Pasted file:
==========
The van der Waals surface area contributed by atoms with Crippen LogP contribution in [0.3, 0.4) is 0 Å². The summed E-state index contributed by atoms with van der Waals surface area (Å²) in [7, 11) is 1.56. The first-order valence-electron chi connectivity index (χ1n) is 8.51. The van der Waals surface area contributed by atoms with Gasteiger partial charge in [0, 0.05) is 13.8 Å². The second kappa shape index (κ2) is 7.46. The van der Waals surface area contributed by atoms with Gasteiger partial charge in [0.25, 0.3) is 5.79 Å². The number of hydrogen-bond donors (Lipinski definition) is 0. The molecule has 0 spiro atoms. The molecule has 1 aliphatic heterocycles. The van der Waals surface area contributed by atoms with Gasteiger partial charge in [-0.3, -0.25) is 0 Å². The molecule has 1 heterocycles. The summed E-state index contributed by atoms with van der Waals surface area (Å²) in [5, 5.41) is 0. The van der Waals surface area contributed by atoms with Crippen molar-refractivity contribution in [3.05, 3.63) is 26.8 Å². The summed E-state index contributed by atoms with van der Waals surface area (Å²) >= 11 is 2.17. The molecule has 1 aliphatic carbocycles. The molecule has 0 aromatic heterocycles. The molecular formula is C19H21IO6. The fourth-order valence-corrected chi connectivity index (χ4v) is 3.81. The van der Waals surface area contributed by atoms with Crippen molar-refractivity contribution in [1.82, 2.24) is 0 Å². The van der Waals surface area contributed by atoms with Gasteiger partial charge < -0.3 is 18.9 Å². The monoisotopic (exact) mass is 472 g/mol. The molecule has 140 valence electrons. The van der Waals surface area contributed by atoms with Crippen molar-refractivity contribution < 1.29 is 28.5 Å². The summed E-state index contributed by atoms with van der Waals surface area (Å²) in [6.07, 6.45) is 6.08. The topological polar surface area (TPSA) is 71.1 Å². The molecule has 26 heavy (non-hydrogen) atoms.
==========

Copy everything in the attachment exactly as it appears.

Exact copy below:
The van der Waals surface area contributed by atoms with Crippen LogP contribution in [0.3, 0.4) is 0 Å². The summed E-state index contributed by atoms with van der Waals surface area (Å²) in [7, 11) is 1.56. The first-order valence-electron chi connectivity index (χ1n) is 8.51. The van der Waals surface area contributed by atoms with Gasteiger partial charge in [0, 0.05) is 13.8 Å². The second kappa shape index (κ2) is 7.46. The van der Waals surface area contributed by atoms with Gasteiger partial charge in [0.25, 0.3) is 5.79 Å². The number of hydrogen-bond donors (Lipinski definition) is 0. The molecule has 0 spiro atoms. The molecule has 1 aliphatic heterocycles. The van der Waals surface area contributed by atoms with Gasteiger partial charge in [-0.3, -0.25) is 0 Å². The molecule has 1 heterocycles. The summed E-state index contributed by atoms with van der Waals surface area (Å²) in [5, 5.41) is 0. The van der Waals surface area contributed by atoms with Crippen molar-refractivity contribution in [3.05, 3.63) is 26.8 Å². The summed E-state index contributed by atoms with van der Waals surface area (Å²) >= 11 is 2.17. The molecule has 1 aliphatic carbocycles. The molecule has 0 aromatic heterocycles. The molecular formula is C19H21IO6. The fourth-order valence-corrected chi connectivity index (χ4v) is 3.81. The van der Waals surface area contributed by atoms with Crippen molar-refractivity contribution in [1.82, 2.24) is 0 Å². The van der Waals surface area contributed by atoms with Gasteiger partial charge < -0.3 is 18.9 Å². The monoisotopic (exact) mass is 472 g/mol. The molecule has 140 valence electrons. The van der Waals surface area contributed by atoms with Crippen molar-refractivity contribution < 1.29 is 28.5 Å². The summed E-state index contributed by atoms with van der Waals surface area (Å²) in [6.07, 6.45) is 6.08. The topological polar surface area (TPSA) is 71.1 Å². The molecule has 26 heavy (non-hydrogen) atoms.